TracFone Wireless, Inc. Issues Fact Sheet About Wireless Broadband Pilot Program

   TracFone Wireless, Inc. Issues Fact Sheet About Wireless Broadband Pilot
                                   Program

PR Newswire

MIAMI, Feb. 7, 2013

MIAMI, Feb.7, 2013 /PRNewswire-USNewswire/ --TracFone Wireless, Inc., issued
the following fact sheet today about the wireless broadband pilot program it
is undertaking at the direction of the Federal Communications Commission (FCC)
to benefit income-eligible households by "increasing digital literacy and use
of the Internet [to] help bridge the skills gap [and] reduce job search
discouragement."

Fact #1: The FCC's Wireless broadband pilot program is seeking ways to bridge
the digital divide, while using the best practices in doing so. As the FCC
explains: "The primary goal of the Pilot Program is to gather high-quality
data that will help identify effective approaches to increasing broadband
adoption and retention by low-income consumers …" To achieve this goal in the
selection process, the FCC strongly favored pilot projects designed as field
experiments that implement standard best practices common among field
experiments. TracFone's pilot project is listed by the FCC as an example of
such a carefully designed field experiment.

Fact #2: All aspects of the TracFone pilot project application and the FCC
selection process are a matter of public record. Full documentation about
all proposals and why individual pilot projects were selected by the FCC is
available at http://apps.fcc.gov/ecfs/comment/view?id=6017161168 and generally
through the FCC's Electronic Comment Filing System at
http://apps.fcc.gov/ecfs/.

Fact #3: In a competitive process, the FCC chose TracFone Wireless as one of
a number of companies to carry out wireless broadband pilot projects for the
FCC. A total of 14 pilot programs were authorized by the FCC. TracFone
submitted two different pilot project proposals, one of which was selected.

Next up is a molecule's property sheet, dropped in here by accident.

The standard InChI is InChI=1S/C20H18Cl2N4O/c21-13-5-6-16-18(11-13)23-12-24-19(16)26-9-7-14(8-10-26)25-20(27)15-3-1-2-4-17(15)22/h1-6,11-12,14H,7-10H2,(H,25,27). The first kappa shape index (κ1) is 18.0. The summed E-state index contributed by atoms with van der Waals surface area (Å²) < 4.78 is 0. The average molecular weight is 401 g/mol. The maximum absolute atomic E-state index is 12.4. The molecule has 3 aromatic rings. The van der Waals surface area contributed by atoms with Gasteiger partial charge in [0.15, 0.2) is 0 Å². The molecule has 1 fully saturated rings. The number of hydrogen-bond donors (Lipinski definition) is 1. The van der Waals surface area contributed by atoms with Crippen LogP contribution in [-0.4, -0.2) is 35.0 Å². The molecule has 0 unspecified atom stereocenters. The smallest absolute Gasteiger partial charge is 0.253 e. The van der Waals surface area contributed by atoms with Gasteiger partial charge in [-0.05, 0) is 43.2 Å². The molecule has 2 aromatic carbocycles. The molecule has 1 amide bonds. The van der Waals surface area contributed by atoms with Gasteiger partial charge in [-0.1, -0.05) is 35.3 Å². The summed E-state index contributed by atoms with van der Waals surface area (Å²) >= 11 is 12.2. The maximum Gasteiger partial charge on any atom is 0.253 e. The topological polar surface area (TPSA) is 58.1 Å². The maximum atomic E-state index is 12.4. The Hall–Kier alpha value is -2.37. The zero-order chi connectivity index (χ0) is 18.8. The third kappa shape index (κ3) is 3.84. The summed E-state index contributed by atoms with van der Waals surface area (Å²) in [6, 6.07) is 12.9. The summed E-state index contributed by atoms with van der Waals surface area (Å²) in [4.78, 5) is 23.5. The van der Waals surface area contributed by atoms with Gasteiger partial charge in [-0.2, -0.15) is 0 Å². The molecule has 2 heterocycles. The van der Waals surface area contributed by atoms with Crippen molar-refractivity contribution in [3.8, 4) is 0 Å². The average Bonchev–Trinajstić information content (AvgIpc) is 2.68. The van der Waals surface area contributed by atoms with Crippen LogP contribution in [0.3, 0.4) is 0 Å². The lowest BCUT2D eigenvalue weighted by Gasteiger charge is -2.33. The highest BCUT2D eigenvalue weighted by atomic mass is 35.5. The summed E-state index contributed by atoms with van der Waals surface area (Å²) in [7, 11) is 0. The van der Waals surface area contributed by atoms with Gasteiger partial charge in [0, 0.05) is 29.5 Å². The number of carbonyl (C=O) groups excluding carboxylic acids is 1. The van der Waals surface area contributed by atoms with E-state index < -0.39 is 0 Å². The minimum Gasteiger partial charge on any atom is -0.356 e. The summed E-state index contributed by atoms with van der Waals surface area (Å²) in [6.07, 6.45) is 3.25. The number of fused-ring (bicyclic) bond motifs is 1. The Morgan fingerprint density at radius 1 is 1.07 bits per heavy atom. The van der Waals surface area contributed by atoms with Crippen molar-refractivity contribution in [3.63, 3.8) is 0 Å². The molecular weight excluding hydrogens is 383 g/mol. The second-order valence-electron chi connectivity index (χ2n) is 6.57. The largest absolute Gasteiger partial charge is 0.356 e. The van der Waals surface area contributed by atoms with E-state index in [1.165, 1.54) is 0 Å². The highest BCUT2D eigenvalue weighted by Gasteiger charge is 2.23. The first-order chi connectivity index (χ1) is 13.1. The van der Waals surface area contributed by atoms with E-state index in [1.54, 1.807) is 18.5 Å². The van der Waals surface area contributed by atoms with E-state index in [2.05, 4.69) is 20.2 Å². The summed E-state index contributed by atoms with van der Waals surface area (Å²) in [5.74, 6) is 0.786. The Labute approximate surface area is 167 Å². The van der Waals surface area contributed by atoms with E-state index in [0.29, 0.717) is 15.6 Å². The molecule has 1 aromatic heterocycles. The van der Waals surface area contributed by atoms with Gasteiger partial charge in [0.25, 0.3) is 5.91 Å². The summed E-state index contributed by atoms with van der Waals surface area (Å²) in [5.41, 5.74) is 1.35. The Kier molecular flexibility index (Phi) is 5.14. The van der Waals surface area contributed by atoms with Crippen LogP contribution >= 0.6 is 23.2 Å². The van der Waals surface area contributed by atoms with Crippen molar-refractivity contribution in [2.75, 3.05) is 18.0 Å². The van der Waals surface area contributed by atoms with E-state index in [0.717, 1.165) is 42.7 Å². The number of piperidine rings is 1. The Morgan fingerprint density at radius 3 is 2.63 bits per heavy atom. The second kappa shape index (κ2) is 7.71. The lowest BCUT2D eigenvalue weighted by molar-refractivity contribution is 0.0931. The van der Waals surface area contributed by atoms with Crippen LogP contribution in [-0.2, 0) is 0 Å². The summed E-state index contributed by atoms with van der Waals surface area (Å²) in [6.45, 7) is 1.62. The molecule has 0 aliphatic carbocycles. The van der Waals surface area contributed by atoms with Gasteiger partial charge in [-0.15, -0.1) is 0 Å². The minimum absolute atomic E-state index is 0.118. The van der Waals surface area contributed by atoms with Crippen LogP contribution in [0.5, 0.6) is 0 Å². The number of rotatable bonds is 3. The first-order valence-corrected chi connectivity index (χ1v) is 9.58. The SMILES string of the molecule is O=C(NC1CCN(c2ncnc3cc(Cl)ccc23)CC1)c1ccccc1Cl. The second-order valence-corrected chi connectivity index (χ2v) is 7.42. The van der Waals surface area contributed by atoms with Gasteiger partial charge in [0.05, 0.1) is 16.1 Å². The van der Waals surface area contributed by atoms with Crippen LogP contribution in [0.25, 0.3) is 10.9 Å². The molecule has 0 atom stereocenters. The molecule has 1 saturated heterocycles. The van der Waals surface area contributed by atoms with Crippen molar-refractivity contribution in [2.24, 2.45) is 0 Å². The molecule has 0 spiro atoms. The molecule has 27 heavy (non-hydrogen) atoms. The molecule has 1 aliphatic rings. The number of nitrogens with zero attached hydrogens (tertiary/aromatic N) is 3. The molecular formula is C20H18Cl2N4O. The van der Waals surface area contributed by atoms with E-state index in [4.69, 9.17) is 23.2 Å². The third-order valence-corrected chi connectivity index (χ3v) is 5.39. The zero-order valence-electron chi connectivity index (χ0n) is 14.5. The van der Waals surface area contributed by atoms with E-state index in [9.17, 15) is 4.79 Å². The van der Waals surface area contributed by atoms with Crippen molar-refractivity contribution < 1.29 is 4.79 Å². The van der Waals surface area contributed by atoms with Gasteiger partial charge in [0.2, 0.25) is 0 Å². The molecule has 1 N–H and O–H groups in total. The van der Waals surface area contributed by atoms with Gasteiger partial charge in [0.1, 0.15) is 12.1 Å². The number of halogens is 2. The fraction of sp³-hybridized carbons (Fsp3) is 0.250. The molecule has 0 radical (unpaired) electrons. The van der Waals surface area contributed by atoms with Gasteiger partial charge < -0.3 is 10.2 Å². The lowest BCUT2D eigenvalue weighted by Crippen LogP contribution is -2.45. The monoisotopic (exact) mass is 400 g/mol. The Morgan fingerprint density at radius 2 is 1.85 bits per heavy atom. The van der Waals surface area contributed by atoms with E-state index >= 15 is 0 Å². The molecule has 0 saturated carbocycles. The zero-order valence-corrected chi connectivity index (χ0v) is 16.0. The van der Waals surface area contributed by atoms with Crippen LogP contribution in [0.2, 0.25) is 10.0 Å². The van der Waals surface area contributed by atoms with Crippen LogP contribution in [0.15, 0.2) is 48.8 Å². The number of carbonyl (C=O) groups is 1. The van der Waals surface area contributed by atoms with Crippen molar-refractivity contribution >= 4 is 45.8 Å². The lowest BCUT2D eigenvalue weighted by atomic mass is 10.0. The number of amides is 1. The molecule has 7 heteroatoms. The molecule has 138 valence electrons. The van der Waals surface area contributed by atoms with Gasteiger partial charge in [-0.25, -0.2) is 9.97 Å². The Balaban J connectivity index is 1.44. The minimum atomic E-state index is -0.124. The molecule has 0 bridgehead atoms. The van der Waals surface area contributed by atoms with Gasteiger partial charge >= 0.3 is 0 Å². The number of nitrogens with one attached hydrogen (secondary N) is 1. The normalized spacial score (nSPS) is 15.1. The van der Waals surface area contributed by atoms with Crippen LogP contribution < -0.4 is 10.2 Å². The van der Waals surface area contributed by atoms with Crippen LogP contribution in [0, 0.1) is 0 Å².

Fact #4: The TracFone pilot project is limited to 12 months. Federal
Lifeline support for the TracFone pilot project is capped at $915,000.

Fact #5: The TracFone pilot project will be carried out in Florida, Maryland,
Texas, Washington, Wisconsin and Massachusetts. The project will study the
effects of subsidy amounts and discounted hardware. TracFone, in partnership
with Technology Goes Home, will test the effect of both discounted price and
hardware cost on mobile broadband adoption and retention using four variations
in its broadband service plans and one control group randomly assigned over a
large, geographically diverse sample. By offering varying combinations of
free or discounted hardware and $10 or $20 per month service, low-income
customers' sensitivity to upfront and ongoing prices can be measured. 

Fact #6: Taxpayers do not pay a penny for wireless Lifeline, including pilot
projects. Cutting the Lifeline program or removing funds for broadband pilot
programs will not reduce the federal deficit by one cent. That is because
federal funds do not pay for Lifeline. The program is not funded with tax
dollars. Instead, this program is funded by contributions from
telecommunications companies, which can elect to share the costs of those
contributions with their subscribers. Companies that offer free wireless cell
phone services pay for the phone themselves. Far from imposing a burden on
taxpayers, wireless Lifeline has been documented to help low-income people
find and keep jobs, which ultimately reduces spending on public assistance
programs.

Fact #7: TracFone has been a leader in promoting tight oversight of the
overall wireless Lifeline program to control fraud and abuse. There is a
strict prohibition against beneficiaries receiving Lifeline benefits for more
than one phone service. The FCC recently took actions to further tighten
eligibility requirements and transparency in the wireless Lifeline program.
Many of the eligibility requirements that were adopted were done so at the
urging of TracFone Wireless. The FCC included such TracFone-backed reforms as
a 60-day non-usage policy, identity checks by using the individual's name,
date of birth, Social Security Number and address, and most importantly, the
creation of a national database to verify applicant information by 2013.
TracFone has been a proven leader in preventing waste, fraud and abuse and is
currently working to form public/private partnerships with states to help
create Lifeline eligibility databases and to enable Lifeline providers to
access existing state databases.

TracFone Wireless, Inc. is a subsidiary of America Movil S.A.B. de C.V.
("AMX") (BMV: AMX; NYSE: AMX; Nasdaq: AMOV; LATIBEX: XAMXL), AMX is the
leading provider of wireless services in Latin America.

SOURCE TracFone Wireless, Inc., Miami, FL

Contact: Jose A. Fuentes, +1-305-715-3727, jfuentes@tracfone.com.
 
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